To be honest, I hadn't even thought about NORTHCOM and JFC.

What I had been doing

LOL...I had gotten diverted into the redefined ADA roles which actually made sense in being called maneuver enhancements. On the one paw, ADA in Iraq are being reassigned to convoy escort in the absence of an air threat. Changing paws, however, there apparently are a number of missions, ranging from the ADAM cell (ADA+Aviation, and probably fires, deconflicting the BCT airspace). In the last couple of weeks, however, there have been a number of announcements beyond the existing NBMD/TBMD, and getting into a "C-RAM" ( Counter-Rocket, Artillery and Mortar) role that seems very near term, possibly joint with Israel. C-RAM goes beyond counterbattery radar, and actively shoots down the incomings. There are several active systems both laser and autocannon. Both can shoot down a GRAD/Katyusha now; Israel is reported to be considering buying Navy-surplus Phalanx CIWS, which, won't deal with a supersonic sea-skimmer, apparently is quite capable against artillery rockets. Anyway, I'm trying to sort out all the radars, kill mechanisms, and the rather extensive interworking.

The problem is that is rocket science, which I understand better than BRAC/ARNG etc. politics.
Suggestions on splitting up the articles? It's even a possibility that this article should back up to be an "overarching" article that links to the brigade modularization, reserve components, new technologies, etc. as sub-articles. Howard C. Berkowitz 16:25, 31 July 2008 (CDT)
Total Force is still long term policy, but it's not the same as it was even 10 yers ago. That's becasue of the changes to the Reserve Components becomeing Operational Reserves, rather than Strategic Reserves, and that's a resutl of the "Peace Dividend" drawdowns. If the services were still as large as they were in 1987, I believe that some of that would not have occurred, or would have been slower in coming.
In some ways it has strengthened Total Force by forcing recapitalization in the RC, something that TF should have done and never realized.
Maybe I'll take on a Rebasing article--the reflag calisthenics are fascinating. I'm still trying to figure out how Northcom and Jfcom fit in. 5th Army became ARNORTH. 1st Army is comprised of 1st Training Div East and 1st Training Div West which were 24th and 7th Divs (the former AC/RC divisions) respectively and answers to JFCOM. ANd Guard units switch between them depending on whether they are engaged in specific missions--or at least that's the best I've been able to tell.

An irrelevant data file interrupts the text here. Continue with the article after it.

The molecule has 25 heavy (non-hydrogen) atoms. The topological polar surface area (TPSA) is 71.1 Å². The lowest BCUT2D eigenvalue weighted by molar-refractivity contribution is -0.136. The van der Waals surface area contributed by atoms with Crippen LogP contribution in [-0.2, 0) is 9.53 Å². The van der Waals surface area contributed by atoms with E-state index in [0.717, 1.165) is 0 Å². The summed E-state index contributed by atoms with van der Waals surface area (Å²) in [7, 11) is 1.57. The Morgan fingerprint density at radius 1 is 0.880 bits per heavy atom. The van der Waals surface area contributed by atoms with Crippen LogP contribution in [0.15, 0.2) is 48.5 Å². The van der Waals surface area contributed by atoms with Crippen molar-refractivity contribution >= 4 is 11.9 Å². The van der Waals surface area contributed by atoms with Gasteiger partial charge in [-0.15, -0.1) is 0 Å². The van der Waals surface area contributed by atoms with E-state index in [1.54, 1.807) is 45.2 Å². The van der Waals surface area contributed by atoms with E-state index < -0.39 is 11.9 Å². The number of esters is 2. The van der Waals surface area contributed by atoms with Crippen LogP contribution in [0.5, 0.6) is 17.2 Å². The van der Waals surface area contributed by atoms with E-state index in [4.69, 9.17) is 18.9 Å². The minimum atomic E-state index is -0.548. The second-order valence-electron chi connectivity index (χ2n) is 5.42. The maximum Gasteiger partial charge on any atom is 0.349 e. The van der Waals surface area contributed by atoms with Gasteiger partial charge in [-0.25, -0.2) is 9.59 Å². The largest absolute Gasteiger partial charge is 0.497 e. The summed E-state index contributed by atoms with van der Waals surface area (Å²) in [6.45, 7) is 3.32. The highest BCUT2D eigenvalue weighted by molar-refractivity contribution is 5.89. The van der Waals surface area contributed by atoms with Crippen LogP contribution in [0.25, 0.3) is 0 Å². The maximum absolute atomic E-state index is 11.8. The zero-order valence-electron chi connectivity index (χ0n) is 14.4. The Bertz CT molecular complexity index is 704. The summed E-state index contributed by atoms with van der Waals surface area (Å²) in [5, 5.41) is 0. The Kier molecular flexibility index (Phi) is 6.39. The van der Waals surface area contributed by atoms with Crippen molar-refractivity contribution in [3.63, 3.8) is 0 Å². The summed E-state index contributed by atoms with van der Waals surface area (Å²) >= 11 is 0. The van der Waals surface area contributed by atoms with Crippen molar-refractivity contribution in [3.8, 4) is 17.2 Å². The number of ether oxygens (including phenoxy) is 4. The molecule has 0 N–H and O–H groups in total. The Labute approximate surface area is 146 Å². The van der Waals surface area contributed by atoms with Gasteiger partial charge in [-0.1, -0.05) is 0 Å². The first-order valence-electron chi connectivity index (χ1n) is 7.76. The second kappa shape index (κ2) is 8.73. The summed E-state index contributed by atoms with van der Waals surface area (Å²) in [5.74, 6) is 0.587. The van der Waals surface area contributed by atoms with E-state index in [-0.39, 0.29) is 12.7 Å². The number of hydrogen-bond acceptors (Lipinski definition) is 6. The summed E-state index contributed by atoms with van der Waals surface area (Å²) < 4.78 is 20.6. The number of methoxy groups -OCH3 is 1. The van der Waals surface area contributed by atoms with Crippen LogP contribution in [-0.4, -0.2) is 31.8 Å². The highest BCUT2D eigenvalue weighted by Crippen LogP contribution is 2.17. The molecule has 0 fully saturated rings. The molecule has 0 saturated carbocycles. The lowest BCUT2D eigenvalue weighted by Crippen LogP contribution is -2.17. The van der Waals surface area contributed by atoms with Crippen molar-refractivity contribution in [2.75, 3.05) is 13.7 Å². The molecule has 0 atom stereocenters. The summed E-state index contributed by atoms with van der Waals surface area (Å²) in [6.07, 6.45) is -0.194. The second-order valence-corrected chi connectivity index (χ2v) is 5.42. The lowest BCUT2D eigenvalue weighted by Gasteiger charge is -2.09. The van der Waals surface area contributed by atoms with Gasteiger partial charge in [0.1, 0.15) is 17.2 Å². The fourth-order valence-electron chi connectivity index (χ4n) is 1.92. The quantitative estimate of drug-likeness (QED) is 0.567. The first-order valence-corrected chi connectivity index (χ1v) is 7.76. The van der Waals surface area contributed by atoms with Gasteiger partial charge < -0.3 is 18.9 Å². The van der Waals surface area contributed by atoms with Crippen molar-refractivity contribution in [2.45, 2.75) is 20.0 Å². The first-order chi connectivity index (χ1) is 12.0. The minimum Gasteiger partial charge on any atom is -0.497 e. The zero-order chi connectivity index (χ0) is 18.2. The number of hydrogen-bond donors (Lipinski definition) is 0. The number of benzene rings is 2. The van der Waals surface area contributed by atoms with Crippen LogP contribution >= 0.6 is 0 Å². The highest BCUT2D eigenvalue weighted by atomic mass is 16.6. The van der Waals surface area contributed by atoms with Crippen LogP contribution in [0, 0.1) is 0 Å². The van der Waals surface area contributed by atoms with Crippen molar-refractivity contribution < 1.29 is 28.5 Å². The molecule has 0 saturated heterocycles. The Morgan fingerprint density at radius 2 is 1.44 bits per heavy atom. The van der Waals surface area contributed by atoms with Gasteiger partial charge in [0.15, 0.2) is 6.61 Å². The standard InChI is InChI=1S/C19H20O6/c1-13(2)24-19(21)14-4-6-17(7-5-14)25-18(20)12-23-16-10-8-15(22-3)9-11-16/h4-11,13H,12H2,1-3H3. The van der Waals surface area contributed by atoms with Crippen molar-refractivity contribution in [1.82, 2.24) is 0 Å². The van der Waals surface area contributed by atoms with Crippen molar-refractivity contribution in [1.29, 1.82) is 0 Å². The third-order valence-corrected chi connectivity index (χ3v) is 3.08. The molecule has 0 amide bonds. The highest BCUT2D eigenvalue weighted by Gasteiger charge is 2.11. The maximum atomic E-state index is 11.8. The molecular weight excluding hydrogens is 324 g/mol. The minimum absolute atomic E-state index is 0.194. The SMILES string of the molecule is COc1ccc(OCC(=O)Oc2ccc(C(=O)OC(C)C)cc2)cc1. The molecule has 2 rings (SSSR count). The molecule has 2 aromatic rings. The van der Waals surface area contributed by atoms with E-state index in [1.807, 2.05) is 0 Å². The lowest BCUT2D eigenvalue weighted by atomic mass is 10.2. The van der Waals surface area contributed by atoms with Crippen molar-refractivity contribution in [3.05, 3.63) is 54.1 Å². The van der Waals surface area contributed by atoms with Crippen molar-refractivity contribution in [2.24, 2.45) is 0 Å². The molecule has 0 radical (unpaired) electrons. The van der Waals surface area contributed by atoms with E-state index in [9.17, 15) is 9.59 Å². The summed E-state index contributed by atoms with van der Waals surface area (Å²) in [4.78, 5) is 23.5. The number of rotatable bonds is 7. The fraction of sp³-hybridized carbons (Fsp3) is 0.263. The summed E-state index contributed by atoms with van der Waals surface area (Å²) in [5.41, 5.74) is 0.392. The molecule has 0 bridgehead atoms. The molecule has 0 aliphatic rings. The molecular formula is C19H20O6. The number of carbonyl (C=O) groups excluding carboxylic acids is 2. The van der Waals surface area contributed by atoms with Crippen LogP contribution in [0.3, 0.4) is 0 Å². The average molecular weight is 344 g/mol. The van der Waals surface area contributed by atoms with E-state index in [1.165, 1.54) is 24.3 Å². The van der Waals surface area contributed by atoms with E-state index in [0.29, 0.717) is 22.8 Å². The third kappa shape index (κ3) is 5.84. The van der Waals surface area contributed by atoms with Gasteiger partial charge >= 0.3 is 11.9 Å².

One note--Special Troops Battalions are more prolific than indicated in the article so far. BCTs each have one (I'm in C Co 45th BSTB these days myself). Each Division has one as well--in fact that's the only organic elements that Divisions have any more outside the Command Post elements. I have to go look, but I think the other Brigades have their own BSTBs as well.
Were you aware of the use of the CWIS on large posts in Iraq for mortar and rocket defense?--Robert W. White 18:07, 31 July 2008 (CDT)
Yes, although I had been working more with sensors and counterbattery rather than intercept. ADA seems ambivalent about how much they talk about C-RAM. There was a recent article by the chief of the branch saying that not much could be said about it in an open forum, but the ADA school webpage for officers says that a first assignment could be to a C-RAM platoon
Kind of along those lines, I haven't yet seen, in the restructuring, who has responsibility for the LCMR/TPQ-36/TPQ-37. With what I'm seeing published about ADAM cells, ADA seems a very logical place for them, in the CSB -- but you could also make arguments for putting them in the Fires or even battlefield surveillance brigades. OTOH, you might well want at least LCMR in the BCT.
Please feel free to edit the organizational realities. I'm most comfortable with the C3I-ISR information flow, rather than who does what to whom. There is, however, a certain irony in Special anything being everywhere.Howard C. Berkowitz 18:23, 31 July 2008 (CDT)

Spin off articles about individual unit types/multiple type interaction?

There's an interesting article, admittely in the midst of restructuring, about how an Aviation Support Brigade supported an Aviation Brigade: [1]

Is this just too detailed for CZ, or might it be the start of a sub-article on a brigade type, in this case AAR?